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Probability of electron location in Hydrogen atom

  1. Nov 11, 2013 #1
    1. The problem statement, all variables and given/known data
    What is the probability that an electron in the ground state of hydrogen is within one Bohr radius of the nucleus?

    2. Relevant equations
    [tex]P_{nl}(r) = r^{2}|R_{nl}(r)|^{2}[/tex]


    3. The attempt at a solution
    Since it's an electron in the ground state of a hydrogen atom, that means n = 1, and that means it's in the s orbital, which means l = 0.

    So using the formula provided in the book for [itex]R_{10}(r)[/itex], which is [itex]\frac{2}{(a_{0})^{\frac{3}{2}}}e^{\frac{-r}{a_{0}}}[/itex]

    I just square that whole thing and get [itex]\frac{4e^{\frac{-2r}{a_{0}}}}{(a_{0})^{3}}[/itex]

    I know the value of [itex]a_{0}[/itex], but I'm not sure what r is. Is r the radius, which happens to be the same as the Bohr radius ([itex]a_{0}[/itex]) for this problem?
    I want to be able to calculate an actual number instead of having an answer with variables in it.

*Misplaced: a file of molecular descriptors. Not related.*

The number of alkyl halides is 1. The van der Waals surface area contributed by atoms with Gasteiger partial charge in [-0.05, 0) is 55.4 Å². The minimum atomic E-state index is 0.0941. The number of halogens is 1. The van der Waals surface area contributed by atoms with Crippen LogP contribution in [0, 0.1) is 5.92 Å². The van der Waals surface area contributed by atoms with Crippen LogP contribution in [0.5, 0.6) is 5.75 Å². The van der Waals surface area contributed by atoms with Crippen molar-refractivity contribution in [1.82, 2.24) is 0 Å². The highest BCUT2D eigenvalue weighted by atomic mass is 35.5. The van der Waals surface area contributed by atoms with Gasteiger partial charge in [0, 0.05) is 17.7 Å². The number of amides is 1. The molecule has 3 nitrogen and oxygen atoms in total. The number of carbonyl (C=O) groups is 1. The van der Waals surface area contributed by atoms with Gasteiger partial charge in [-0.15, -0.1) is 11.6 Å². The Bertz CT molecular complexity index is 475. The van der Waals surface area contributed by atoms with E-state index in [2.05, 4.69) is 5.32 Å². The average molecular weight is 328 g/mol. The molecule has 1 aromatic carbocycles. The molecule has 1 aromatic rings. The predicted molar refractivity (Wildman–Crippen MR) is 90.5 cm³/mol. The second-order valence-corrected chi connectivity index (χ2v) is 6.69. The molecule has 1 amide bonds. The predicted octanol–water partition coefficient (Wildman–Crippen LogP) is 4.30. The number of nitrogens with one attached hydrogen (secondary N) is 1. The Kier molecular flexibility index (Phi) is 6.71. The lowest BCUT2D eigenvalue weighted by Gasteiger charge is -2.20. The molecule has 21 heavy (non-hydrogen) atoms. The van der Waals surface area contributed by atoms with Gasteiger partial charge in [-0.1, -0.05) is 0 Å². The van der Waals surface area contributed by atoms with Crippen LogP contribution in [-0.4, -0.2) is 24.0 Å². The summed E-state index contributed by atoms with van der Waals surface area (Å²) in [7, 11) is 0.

Thanks.
     
  2. jcsd
  3. Nov 11, 2013 #2
    The probability is the integral of the quantity you squared. The bounds the integral should be 0 to the bohr radius... that will give you the probability of the electron being within the bohr radius. Does this make sense? Check your formula for the probability... seems as if you left off the integral entirely.
     
  4. Nov 11, 2013 #3
    Thanks. Yeah that makes sense. The book shows it with a dr on both sides without the integral sign. But yeah, the integral sign should be there.

    Now all I need to do is figure out how to properly do that integral. That's just a matter of time.

    Thanks again.
     
  5. Nov 11, 2013 #4
    Remember you can check your answer (or compute it entirely if your instructor lets you) with wolframalpha
     
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